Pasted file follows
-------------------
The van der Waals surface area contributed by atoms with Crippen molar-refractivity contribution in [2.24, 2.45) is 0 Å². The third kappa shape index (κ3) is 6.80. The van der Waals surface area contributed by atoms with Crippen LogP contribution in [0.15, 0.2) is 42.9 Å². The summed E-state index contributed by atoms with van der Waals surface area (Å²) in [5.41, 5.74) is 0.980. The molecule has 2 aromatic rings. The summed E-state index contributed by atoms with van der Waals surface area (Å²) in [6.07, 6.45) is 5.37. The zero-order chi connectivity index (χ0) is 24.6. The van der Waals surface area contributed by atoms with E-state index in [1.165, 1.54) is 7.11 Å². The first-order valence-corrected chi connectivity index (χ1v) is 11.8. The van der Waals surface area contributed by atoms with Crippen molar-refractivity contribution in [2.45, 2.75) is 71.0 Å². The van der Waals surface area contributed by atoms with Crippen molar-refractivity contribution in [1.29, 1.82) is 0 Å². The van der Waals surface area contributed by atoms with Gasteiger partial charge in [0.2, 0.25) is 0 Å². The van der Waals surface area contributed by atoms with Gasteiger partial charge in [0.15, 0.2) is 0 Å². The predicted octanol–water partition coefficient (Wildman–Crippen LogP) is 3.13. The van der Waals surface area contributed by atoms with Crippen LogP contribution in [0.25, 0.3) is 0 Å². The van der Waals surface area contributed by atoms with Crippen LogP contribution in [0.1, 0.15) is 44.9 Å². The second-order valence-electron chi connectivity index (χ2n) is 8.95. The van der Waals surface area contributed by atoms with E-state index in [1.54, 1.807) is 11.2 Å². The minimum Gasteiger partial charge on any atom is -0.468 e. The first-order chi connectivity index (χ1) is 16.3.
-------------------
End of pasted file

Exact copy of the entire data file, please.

The van der Waals surface area contributed by atoms with Crippen molar-refractivity contribution in [2.24, 2.45) is 0 Å². The third kappa shape index (κ3) is 6.80. The van der Waals surface area contributed by atoms with Crippen LogP contribution in [0.15, 0.2) is 42.9 Å². The summed E-state index contributed by atoms with van der Waals surface area (Å²) in [5.41, 5.74) is 0.980. The molecule has 2 aromatic rings. The summed E-state index contributed by atoms with van der Waals surface area (Å²) in [6.07, 6.45) is 5.37. The zero-order chi connectivity index (χ0) is 24.6. The van der Waals surface area contributed by atoms with E-state index in [1.165, 1.54) is 7.11 Å². The first-order valence-corrected chi connectivity index (χ1v) is 11.8. The van der Waals surface area contributed by atoms with Crippen molar-refractivity contribution in [2.45, 2.75) is 71.0 Å². The van der Waals surface area contributed by atoms with Crippen molar-refractivity contribution in [1.29, 1.82) is 0 Å². The van der Waals surface area contributed by atoms with Gasteiger partial charge in [0.2, 0.25) is 0 Å². The van der Waals surface area contributed by atoms with Gasteiger partial charge in [0.15, 0.2) is 0 Å². The predicted octanol–water partition coefficient (Wildman–Crippen LogP) is 3.13. The van der Waals surface area contributed by atoms with Crippen LogP contribution in [0.25, 0.3) is 0 Å². The van der Waals surface area contributed by atoms with Crippen LogP contribution in [0.1, 0.15) is 44.9 Å². The second-order valence-electron chi connectivity index (χ2n) is 8.95. The van der Waals surface area contributed by atoms with E-state index in [1.54, 1.807) is 11.2 Å². The minimum Gasteiger partial charge on any atom is -0.468 e. The first-order chi connectivity index (χ1) is 16.3.